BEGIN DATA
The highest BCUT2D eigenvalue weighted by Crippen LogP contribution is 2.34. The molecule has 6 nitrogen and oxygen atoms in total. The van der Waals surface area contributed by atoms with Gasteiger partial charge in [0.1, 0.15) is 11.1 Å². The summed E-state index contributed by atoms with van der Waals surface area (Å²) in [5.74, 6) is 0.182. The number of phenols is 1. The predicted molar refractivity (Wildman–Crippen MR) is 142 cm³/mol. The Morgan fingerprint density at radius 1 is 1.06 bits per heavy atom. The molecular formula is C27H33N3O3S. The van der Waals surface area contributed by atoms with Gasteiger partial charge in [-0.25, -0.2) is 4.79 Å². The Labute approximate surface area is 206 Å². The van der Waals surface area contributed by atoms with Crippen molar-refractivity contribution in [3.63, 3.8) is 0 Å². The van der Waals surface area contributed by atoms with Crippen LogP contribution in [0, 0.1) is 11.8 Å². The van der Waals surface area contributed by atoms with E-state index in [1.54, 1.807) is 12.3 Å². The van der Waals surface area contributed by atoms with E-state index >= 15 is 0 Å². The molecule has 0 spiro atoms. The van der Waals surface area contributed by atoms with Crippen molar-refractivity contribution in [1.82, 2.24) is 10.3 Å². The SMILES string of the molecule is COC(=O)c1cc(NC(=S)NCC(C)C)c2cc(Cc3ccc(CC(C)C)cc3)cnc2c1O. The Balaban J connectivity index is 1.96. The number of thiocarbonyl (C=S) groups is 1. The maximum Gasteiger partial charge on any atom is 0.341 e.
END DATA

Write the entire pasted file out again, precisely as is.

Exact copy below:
The highest BCUT2D eigenvalue weighted by Crippen LogP contribution is 2.34. The molecule has 6 nitrogen and oxygen atoms in total. The van der Waals surface area contributed by atoms with Gasteiger partial charge in [0.1, 0.15) is 11.1 Å². The summed E-state index contributed by atoms with van der Waals surface area (Å²) in [5.74, 6) is 0.182. The number of phenols is 1. The predicted molar refractivity (Wildman–Crippen MR) is 142 cm³/mol. The Morgan fingerprint density at radius 1 is 1.06 bits per heavy atom. The molecular formula is C27H33N3O3S. The van der Waals surface area contributed by atoms with Gasteiger partial charge in [-0.25, -0.2) is 4.79 Å². The Labute approximate surface area is 206 Å². The van der Waals surface area contributed by atoms with Crippen molar-refractivity contribution in [3.63, 3.8) is 0 Å². The van der Waals surface area contributed by atoms with Crippen LogP contribution in [0, 0.1) is 11.8 Å². The van der Waals surface area contributed by atoms with E-state index in [1.54, 1.807) is 12.3 Å². The van der Waals surface area contributed by atoms with E-state index >= 15 is 0 Å². The molecule has 0 spiro atoms. The van der Waals surface area contributed by atoms with Crippen molar-refractivity contribution in [1.82, 2.24) is 10.3 Å². The SMILES string of the molecule is COC(=O)c1cc(NC(=S)NCC(C)C)c2cc(Cc3ccc(CC(C)C)cc3)cnc2c1O. The Balaban J connectivity index is 1.96. The number of thiocarbonyl (C=S) groups is 1. The maximum Gasteiger partial charge on any atom is 0.341 e.